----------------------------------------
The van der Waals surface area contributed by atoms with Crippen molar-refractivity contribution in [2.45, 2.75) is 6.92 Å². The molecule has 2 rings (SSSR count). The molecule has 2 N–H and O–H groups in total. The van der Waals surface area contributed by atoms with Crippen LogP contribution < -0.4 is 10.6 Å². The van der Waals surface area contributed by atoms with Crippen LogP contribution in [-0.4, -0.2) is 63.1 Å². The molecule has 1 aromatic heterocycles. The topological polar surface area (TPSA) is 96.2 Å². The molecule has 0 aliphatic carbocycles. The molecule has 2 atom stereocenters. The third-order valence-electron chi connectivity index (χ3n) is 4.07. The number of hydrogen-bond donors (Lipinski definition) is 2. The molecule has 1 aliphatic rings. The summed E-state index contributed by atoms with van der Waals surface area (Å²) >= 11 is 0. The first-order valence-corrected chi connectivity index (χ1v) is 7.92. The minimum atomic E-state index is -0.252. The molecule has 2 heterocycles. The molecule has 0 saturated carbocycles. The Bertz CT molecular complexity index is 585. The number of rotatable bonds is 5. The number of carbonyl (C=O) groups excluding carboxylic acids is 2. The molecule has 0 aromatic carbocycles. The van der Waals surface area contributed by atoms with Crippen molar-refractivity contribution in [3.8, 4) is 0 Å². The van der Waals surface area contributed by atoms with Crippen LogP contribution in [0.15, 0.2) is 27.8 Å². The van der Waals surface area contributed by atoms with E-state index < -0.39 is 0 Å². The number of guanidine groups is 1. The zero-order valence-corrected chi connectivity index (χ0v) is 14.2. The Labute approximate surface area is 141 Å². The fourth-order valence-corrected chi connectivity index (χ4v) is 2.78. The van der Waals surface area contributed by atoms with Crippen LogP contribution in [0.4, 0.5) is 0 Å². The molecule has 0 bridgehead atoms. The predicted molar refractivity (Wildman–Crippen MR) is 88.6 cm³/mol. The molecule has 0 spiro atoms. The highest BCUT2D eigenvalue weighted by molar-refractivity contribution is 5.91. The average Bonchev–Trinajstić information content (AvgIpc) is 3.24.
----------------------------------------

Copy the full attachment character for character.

The van der Waals surface area contributed by atoms with Crippen molar-refractivity contribution in [2.45, 2.75) is 6.92 Å². The molecule has 2 rings (SSSR count). The molecule has 2 N–H and O–H groups in total. The van der Waals surface area contributed by atoms with Crippen LogP contribution < -0.4 is 10.6 Å². The van der Waals surface area contributed by atoms with Crippen LogP contribution in [-0.4, -0.2) is 63.1 Å². The molecule has 1 aromatic heterocycles. The topological polar surface area (TPSA) is 96.2 Å². The molecule has 0 aliphatic carbocycles. The molecule has 2 atom stereocenters. The third-order valence-electron chi connectivity index (χ3n) is 4.07. The number of hydrogen-bond donors (Lipinski definition) is 2. The molecule has 1 aliphatic rings. The summed E-state index contributed by atoms with van der Waals surface area (Å²) >= 11 is 0. The first-order valence-corrected chi connectivity index (χ1v) is 7.92. The minimum atomic E-state index is -0.252. The molecule has 2 heterocycles. The molecule has 0 saturated carbocycles. The Bertz CT molecular complexity index is 585. The number of rotatable bonds is 5. The number of carbonyl (C=O) groups excluding carboxylic acids is 2. The molecule has 0 aromatic carbocycles. The van der Waals surface area contributed by atoms with Crippen molar-refractivity contribution in [3.8, 4) is 0 Å². The van der Waals surface area contributed by atoms with Crippen LogP contribution in [0.15, 0.2) is 27.8 Å². The van der Waals surface area contributed by atoms with E-state index < -0.39 is 0 Å². The number of guanidine groups is 1. The zero-order valence-corrected chi connectivity index (χ0v) is 14.2. The Labute approximate surface area is 141 Å². The fourth-order valence-corrected chi connectivity index (χ4v) is 2.78. The van der Waals surface area contributed by atoms with Crippen LogP contribution in [0.4, 0.5) is 0 Å². The molecule has 0 bridgehead atoms. The predicted molar refractivity (Wildman–Crippen MR) is 88.6 cm³/mol. The molecule has 0 spiro atoms. The highest BCUT2D eigenvalue weighted by molar-refractivity contribution is 5.91. The average Bonchev–Trinajstić information content (AvgIpc) is 3.24.